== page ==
01 June, 2021
End of the Year
The end of the year is fast approaching, and I wanted to take a moment to say thank you to everyone for making this a successful year. Thank you for all the help and patience you have given to me and your students. This year has been different due to our special protocols, but we have kept everyone safe and have had a full year of in-person learning, and we could not have done it without all of you. Thank you!
The Mercy and Grace of God
We are broken! Since the Fall, we have been living broken lives, using our broken thoughts to try to solve the problems of our broken world. It doesn’t take much research to see how truly terrible we are at managing this world. We look at history and see war after war. We look at our environment and see the destruction we have caused. We hear the news and witness how poorly we treat each other. We are broken and do not deserve salvation at all. We deserve every bit of punishment that hell has to offer us.
But alas, God shows both mercy and grace. Mercy withholds a punishment we deserve, while grace gives a blessing we don’t deserve. In mercy, God chose to cancel our sin debt by sacrificing His perfect Son in our place. But He goes even further than mercy and extends grace to His enemies. He offers us forgiveness, reconciliation, abundant life, eternal treasure, His Holy Spirit, and a place in heaven with Him someday when we accept His offer and place our faith in His sacrifice. Grace is God giving the greatest treasure to the least deserving, which is every one of us.
We have been studying sight words over the last few weeks. These are very common words that generally do not follow common phonemic rules. Please practice these words with your student, and offer them opportunities to discover these words in their world (in books, on cereal boxes, on street signs/billboards, etc.).
Virtue of the Term: Modesty
Our virtue for this term is a virtue that, I believe, most people just relegate to dressing and acting appropriately. Although those are element of modesty, this virtue means so much more. Mr. DiLaura explained it beautifully to the students after mass a few week ago. He likened it to the virtue of dignity. We are all created in the image and likeness of God, and with that gift, each person is born with a special bond, a connection to God and to each other, through love. Since each person is given this amazing gift, everyone is deserving of love from one another. That is dignity. Modesty is when you recognize that love (dignity) for yourself, and you live in a way that shows glory to God AND gives dignity to your body and spirit.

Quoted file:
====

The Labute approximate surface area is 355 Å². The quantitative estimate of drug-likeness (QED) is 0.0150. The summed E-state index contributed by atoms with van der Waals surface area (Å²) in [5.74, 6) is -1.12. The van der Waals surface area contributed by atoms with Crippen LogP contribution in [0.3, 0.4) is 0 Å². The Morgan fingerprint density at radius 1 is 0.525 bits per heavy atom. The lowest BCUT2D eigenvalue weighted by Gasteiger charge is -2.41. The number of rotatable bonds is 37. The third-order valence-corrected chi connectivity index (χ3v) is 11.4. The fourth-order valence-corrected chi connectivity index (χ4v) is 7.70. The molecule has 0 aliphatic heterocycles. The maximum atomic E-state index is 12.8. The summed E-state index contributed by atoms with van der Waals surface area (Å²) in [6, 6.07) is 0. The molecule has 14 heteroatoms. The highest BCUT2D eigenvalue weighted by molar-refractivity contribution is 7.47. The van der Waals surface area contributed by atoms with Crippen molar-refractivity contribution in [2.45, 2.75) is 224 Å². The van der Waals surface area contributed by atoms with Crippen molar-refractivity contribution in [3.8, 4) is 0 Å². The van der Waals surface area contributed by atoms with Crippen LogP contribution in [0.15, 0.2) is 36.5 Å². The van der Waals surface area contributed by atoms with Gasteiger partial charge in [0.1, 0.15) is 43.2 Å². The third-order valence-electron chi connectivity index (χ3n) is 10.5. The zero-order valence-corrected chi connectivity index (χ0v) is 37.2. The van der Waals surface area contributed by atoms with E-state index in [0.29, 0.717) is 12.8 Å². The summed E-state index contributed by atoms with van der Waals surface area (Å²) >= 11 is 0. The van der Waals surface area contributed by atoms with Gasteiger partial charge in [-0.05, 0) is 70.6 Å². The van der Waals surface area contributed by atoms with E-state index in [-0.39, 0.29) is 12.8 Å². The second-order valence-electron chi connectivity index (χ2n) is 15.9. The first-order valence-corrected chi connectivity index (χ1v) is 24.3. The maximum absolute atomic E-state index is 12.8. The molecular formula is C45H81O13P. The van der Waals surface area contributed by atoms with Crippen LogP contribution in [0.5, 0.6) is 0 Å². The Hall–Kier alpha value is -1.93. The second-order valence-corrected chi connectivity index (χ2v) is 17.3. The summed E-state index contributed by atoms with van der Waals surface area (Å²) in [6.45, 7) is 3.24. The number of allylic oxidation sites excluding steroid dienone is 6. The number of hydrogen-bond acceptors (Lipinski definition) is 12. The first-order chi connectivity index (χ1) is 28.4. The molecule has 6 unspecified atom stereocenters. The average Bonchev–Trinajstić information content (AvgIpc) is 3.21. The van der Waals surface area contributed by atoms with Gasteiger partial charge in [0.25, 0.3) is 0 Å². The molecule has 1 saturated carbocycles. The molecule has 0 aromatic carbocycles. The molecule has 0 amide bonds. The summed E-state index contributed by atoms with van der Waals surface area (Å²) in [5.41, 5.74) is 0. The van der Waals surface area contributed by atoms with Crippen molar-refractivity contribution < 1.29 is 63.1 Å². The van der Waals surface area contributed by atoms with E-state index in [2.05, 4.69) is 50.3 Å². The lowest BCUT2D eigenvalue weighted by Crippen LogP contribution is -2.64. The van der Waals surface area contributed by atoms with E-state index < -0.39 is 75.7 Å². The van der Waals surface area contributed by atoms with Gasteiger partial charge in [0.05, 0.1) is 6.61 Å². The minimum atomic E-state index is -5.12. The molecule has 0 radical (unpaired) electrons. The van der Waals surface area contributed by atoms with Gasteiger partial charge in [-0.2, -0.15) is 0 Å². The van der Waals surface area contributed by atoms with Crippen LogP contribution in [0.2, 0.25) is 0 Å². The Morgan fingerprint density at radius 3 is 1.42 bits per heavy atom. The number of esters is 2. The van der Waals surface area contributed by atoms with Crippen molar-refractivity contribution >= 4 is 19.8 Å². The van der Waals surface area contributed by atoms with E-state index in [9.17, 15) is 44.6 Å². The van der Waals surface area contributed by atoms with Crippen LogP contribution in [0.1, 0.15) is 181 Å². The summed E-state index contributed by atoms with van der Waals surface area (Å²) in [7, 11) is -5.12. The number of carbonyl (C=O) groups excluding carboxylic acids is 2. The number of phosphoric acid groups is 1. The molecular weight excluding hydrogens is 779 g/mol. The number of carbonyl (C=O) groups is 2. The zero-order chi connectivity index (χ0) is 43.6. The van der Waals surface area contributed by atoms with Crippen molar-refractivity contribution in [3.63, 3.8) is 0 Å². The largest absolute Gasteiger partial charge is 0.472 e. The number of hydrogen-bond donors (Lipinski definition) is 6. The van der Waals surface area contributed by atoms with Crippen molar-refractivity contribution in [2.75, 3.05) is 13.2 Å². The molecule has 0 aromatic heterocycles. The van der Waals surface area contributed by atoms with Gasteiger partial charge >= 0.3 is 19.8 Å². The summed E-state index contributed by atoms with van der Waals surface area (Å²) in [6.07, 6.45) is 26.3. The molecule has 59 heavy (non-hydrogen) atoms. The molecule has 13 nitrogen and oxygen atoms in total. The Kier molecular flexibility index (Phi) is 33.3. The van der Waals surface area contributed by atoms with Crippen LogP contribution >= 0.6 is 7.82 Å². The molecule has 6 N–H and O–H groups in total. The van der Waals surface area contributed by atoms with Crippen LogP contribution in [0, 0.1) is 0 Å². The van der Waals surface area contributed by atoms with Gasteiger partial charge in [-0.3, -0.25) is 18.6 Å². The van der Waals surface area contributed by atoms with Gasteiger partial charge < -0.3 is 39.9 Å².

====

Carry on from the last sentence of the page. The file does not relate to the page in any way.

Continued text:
This virtue also reminds me of a line from Spider-Man. Young Peter Parker was taught by his Uncle Ben, “With great power comes great responsibility.” God has given us such great powers. It is now our responsibility to use those powers in a way that shows glory to God.
Therefore prepare your minds for action; discipline yourselves; set all your hope on the grace that Jesus Christ will bring you when he is revealed. Like obedient children, do not be conformed to the desires that you formerly had in ignorance. Instead, as he who called you is holy, be holy yourselves in all your conduct; for it is written, “You shall be holy, for I am holy.” – Peter 1:13-16
In class, I’ve introduced a basic version of Socratic discussion in which the students engage. We have been using this discussion technique during our Junior Great Books program, and the students are really enjoying it. We have 3 rules for our discussion: Students must…
- Listen consistently and maintain focus.
- Respond to questions with an on-topic response.
- Answer questions with evidence or a reason.
We have had two whole-class discussions using these rules and it had been absolutely amazing. The students are busy engaging with each other directly, using their books to look for and point to evidence, and having fun agreeing/disagreeing with each other. To hone these rules/skills (listen above), try using them at home during family discussions. It may even help you, the parent, grow in conversational/listening skills.
Please remind your students to bring their water bottles to school. When they don’t have their own, Mrs. Steffy in the office does provide bottled water to those who need one, but I fear that her generosity is being used as a crutch for students not remembering their own.
Sound City @ Home
If you would like to create your own Sound City at home, I have just the thing for you. The link below is to a folder of the Sound City house templates. Just print, cut, and follow the diagram below. 🙂 Enjoy!!!
- R-Street: ir like in bird or girl
- Long A-Street: ay says long-a like in May, say, and day
- Diagraph Train: th as in the, th (voiced) as in them, wh as in what.
- Long I Street: y at the end of a one beat word, as in fly or guy.
- Long E Street: ee as in feet, and ea as in team.
- Clouds: ARE and AIR say /air/ like in dare and fair.
- Ambulances: OW and OU say “Owwwwww”… It’s time to go to the hospital!
- Leftover Alley: Short-E ea House: ea says |e| as in head and thread.
- Leftover Alley: (Short vowel)ck House: When you hear “k” after a short vowel, it is written as “ck” like in duck or pack.
- Leftover Alley: ing House: ing can be found at the end of a verb that is happening NOW!
- R-Street: er like in Xavier and in teacher
- R-Street: or like in for and order
- Long U-Street has the house “EW” which says ewww, like in few and pew.
- Baby-sitter Lane: aw House, where it says awwww, like you would say in raw and law.
- Silent-E Library: Magic-E Book: The silent e at the end transforms the short vowel sound into a LONG vowel sound.
- Silent-E Library (where the e helps its friends change their sound the e stays silent) we have “ce” house, where it says “ssss”, like in ice and cent.